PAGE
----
Remedies for breach of contract in the international
sale of goods – a comparative study between the CISG, Chinese Law and English law with reference to Chinese cases.
University of Southampton, School of Law,
The United Nations Convention on Contracts for the International Sale of Goods (CISG) is one of the most successful international instruments that provide uniformity in the rules for international trade. It has been adopted by seventy-three countries and has been in force for twenty-one years. The People’s Republic of China (PRC) signed the CISG on 30th September 1981 and many international sales of goods cases have been resolved under the CISG in China. The author will investigate these Chinese cases to examine the effectiveness of the CISG in order to establish whether the application of the CISG has been successful in leading to predictable judgments. This thesis focuses on remedies for breach of contract in the international sale of goods. Remedies are the main reason why claims are made in the international sale of goods and as such they are fundamental to that trade. The main remedies considered in this thesis are the avoidance of contract, damages and specific performance. In addition, mitigation and the categorisation of the breach of contract are discussed where the former is an important means to restrict the recoverable damages and the latter constitutes the foundation for the study of remedies for breach of contract. Furthermore, the provisions related to the remedial rule of the CISG are those that the Chinese tribunals have applied most in their judgments. Research in this area provides the author with sufficient sources of cases for the examination of the Chinese decisions. Two other alternative national regimes are compared with the CISG to assess the predictability of decisions under these systems. These are the old Chinese law, i.e., the PRC Foreign-Related Economic Contract Law (FECL) and English law, i.e., Sale of Goods Act 1979 (SGA) together with English case law. The FECL was the governing law of the international sale contract before China acceded to the CISG. The SGA is the present statute of English international sale contract law. The similarities and differences of the remedial rules between the CISG, FECL and English law are compared in this thesis. Analysis of the Chinese cases tried under the rules of the CISG shows that the outcomes of these cases are not predictable. The author will apply the remedial rules of the FECL and English law to the Chinese cases examined here to find out whether the application of either of these two alternative regimes could have led to outcomes that are more predictable. The conclusion of this thesis summarizes the results of the author’s examination with regard to the Chinese tribunals’ difficulties in making predictable judgments, the causes of difficulty where judgments have been unpredictable and the author’s proposals as to how to resolve such difficulties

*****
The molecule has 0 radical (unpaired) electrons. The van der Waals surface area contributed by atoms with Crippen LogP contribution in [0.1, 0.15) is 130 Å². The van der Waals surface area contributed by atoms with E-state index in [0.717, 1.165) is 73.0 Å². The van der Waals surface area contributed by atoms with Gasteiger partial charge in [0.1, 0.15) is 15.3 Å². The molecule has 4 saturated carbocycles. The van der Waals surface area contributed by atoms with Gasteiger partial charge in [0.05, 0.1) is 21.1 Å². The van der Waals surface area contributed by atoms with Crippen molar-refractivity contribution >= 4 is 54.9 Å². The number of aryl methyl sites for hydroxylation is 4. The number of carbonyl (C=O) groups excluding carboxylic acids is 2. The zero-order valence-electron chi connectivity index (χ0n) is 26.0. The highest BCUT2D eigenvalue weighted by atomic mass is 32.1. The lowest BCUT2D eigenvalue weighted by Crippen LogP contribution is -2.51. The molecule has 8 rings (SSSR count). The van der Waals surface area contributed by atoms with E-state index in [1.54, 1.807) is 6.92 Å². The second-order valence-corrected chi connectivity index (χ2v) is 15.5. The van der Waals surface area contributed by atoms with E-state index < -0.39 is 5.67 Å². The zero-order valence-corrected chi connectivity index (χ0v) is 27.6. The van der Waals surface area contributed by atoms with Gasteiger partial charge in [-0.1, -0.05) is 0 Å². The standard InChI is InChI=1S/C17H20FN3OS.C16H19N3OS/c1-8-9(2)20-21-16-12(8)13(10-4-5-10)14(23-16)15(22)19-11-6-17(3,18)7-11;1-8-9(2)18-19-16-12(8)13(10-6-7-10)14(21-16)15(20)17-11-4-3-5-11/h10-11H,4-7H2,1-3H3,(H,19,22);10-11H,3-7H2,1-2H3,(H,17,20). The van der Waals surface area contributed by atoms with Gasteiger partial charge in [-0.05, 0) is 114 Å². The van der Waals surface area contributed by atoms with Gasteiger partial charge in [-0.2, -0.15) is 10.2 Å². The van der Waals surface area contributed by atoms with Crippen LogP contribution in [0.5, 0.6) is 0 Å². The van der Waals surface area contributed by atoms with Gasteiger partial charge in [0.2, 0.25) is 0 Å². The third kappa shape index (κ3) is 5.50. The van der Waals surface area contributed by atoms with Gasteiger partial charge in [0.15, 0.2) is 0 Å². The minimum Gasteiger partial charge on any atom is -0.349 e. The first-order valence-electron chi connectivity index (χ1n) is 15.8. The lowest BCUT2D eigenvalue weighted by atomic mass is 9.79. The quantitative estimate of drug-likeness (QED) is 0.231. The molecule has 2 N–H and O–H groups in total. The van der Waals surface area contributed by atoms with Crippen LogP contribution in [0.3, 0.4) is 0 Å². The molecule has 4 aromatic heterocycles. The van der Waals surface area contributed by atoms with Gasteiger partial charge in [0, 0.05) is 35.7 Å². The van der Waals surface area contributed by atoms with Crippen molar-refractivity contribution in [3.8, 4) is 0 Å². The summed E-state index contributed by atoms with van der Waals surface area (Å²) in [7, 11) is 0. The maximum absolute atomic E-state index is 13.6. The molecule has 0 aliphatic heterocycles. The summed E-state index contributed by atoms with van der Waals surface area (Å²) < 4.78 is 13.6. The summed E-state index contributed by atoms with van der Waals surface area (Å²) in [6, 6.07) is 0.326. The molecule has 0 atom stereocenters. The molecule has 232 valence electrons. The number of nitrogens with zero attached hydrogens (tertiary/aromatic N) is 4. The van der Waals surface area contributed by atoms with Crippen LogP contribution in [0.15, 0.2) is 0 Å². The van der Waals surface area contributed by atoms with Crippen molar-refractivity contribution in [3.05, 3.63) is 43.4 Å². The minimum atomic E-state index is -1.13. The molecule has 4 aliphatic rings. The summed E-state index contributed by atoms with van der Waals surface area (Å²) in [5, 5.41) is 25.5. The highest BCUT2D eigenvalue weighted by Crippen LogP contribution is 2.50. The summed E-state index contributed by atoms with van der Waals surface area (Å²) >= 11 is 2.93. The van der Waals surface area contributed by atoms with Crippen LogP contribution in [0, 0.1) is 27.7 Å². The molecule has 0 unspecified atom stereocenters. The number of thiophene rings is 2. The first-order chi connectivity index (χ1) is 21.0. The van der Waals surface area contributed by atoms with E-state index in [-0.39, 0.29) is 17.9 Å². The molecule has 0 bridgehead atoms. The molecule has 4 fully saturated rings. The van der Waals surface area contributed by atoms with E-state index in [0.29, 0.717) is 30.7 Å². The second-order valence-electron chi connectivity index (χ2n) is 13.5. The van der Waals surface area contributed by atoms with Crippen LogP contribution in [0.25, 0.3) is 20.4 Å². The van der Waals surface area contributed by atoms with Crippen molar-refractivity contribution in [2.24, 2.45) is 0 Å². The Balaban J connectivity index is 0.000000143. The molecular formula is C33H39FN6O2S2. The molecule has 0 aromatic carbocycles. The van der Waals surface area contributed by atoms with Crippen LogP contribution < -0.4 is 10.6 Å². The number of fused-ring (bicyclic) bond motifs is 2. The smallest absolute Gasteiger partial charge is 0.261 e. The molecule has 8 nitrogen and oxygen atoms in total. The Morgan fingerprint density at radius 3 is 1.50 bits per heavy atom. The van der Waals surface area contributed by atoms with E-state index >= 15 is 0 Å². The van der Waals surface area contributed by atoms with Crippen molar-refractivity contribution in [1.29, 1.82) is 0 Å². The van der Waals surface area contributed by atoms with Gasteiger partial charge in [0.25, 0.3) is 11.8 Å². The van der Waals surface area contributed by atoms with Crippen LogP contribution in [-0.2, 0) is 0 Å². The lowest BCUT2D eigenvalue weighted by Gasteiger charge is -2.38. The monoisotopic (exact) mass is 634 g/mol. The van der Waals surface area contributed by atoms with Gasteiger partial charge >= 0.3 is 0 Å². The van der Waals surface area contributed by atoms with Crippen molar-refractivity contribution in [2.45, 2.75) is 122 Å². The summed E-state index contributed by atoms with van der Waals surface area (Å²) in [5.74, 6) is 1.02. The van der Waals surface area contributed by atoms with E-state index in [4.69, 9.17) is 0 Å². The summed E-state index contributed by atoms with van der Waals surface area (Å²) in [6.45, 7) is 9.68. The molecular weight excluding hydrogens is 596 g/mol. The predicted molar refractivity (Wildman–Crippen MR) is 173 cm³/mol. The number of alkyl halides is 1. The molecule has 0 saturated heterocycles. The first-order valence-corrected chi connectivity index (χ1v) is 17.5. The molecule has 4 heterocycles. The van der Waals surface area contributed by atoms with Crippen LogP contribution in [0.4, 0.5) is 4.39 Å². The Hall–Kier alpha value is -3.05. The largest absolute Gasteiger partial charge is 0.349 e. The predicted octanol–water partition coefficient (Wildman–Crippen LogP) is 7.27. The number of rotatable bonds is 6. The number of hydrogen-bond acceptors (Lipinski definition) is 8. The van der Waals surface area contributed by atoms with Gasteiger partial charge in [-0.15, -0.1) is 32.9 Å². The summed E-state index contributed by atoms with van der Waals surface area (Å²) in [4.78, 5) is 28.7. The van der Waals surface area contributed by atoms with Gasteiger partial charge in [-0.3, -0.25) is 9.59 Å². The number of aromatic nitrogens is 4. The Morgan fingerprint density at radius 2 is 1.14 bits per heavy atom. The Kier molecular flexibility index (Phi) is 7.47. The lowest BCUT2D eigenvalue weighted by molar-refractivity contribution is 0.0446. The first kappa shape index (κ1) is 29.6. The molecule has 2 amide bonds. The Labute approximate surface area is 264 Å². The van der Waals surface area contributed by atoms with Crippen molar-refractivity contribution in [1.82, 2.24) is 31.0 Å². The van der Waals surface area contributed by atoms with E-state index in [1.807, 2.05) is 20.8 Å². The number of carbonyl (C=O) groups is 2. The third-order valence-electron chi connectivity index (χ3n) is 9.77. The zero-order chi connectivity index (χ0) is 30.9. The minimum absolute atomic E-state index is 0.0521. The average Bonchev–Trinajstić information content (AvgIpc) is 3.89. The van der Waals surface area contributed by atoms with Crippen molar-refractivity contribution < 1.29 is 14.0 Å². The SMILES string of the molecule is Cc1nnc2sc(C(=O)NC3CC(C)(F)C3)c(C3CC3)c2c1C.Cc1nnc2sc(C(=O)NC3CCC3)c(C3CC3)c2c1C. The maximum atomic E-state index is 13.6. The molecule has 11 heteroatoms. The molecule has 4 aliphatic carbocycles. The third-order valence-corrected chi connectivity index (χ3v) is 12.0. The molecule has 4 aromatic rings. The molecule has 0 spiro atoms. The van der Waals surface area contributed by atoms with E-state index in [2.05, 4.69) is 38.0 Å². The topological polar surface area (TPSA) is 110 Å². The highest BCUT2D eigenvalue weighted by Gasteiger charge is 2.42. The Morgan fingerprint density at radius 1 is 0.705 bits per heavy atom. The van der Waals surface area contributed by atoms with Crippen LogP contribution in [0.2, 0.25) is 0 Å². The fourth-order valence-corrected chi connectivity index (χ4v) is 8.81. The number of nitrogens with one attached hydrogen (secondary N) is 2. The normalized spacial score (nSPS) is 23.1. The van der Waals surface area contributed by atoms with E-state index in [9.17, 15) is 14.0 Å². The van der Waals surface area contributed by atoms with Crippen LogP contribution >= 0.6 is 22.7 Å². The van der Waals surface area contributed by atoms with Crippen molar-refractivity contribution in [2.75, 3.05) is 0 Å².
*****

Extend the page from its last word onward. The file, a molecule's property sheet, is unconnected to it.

Actions (login required)